• UVB is the middle range of wavelengths (315-280nm). This is the band that is needed by most animals to make vitamin D in their skin. (Well, not really, but the real process is pretty complicated. You can read it here.) It generally does not take a lot – it makes about 1,000 IUs of vitamin D a minute with good sunlight, so it only takes a few minutes every couple of days to get a good dose.
      One problem is that the range of UV that does this is close to 280nm, or almost –
    • UVC, the shortest and most harmful wavelength (280-100nm). Most of this is filtered by the atmosphere, which is good news. UVC is great at killing important body organisms including cells and germs.

UV light is a mixed blessing. It helps promote behaviors, makes vitamin D, and kills germs. On the other hand, it causes sunburns, skin cancer, eye damage, and degradation to plastic and cloth.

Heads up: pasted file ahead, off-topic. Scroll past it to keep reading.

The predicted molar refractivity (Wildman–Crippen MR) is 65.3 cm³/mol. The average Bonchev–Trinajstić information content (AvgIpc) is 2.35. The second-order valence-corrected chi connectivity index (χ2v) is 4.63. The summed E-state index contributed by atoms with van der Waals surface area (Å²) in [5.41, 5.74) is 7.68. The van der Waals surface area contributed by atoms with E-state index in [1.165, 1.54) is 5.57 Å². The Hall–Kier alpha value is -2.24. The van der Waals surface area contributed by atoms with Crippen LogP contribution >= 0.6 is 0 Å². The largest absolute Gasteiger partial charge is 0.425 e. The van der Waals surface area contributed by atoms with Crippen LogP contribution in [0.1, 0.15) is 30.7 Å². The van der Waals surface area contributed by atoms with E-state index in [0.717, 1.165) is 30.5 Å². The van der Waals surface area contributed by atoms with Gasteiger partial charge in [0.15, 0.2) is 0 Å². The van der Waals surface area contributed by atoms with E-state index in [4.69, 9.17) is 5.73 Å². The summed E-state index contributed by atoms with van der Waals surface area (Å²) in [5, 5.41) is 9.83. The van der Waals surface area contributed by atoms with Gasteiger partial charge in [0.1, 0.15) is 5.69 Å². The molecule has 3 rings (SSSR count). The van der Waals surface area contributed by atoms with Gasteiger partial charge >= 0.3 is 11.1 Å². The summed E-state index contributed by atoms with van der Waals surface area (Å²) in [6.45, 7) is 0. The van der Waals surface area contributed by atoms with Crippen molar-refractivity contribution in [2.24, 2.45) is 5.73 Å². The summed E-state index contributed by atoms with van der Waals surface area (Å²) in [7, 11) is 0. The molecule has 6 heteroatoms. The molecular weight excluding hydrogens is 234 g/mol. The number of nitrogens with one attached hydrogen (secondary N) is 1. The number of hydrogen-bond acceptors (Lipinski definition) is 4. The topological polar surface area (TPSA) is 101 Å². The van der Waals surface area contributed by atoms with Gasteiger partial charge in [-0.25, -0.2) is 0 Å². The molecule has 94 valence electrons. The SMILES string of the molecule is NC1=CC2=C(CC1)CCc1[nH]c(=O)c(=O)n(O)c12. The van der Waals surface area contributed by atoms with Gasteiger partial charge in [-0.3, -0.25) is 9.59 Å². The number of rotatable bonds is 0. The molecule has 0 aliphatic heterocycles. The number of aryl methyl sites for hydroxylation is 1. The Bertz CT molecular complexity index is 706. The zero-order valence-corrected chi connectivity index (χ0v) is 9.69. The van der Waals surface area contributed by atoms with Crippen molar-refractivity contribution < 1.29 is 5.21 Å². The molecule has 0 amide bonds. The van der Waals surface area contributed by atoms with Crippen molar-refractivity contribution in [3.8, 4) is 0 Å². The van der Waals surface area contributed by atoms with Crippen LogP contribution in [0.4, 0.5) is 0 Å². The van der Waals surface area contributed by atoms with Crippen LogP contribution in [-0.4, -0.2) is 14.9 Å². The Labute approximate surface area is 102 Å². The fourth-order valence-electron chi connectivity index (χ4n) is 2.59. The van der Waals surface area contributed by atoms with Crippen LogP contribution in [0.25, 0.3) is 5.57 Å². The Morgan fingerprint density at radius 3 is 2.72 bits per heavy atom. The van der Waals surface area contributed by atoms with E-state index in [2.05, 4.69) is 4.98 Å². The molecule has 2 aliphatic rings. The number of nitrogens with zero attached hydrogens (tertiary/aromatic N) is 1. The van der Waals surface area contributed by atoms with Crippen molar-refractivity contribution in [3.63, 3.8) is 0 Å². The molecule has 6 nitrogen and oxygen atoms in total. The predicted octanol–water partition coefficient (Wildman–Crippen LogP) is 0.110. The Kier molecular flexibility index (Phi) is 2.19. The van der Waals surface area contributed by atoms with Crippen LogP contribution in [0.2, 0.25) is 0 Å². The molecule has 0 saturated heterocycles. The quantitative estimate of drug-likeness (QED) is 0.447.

Natural sunlight is by far the best lighting option for tortoises. If a tortoise can be offered about an hour’s worth of good sunlight (light that does not pass through glass, plastic, or fine screens and is strong enough to tan a person) in a week, over several short sessions, then they only need simple lighting in the habitat.

How Much Light?

This depends on several things:

  • Age/size. Young tortoises spend most of their time hiding from light and predators so would need less light than older tortoises would.
  • Natural range (latitude).
    Tortoises near the equator get more direct, stronger light than tortoises from outside the tropical zone. Once you get past 40 degrees latitude (about Boston in the US), the sunlight is so weak that little UVB reaches us in the winter.
    Latitude also affects day length. At the equator, days are generally about 14 hours long, while further away the days get shorter, and there is more seasonal variation. 
  • Natural range: climate and overhead vegetation.
    The more overcast or overgrown a place is, the weaker the light that reaches the ground. Open desert gets plenty of unfiltered light, while a deep forest would only get about 10% on the ground.

No matter the age or species, all tortoises spend much of their day hiding, so there should always be plenty of shade, hides, and resting places.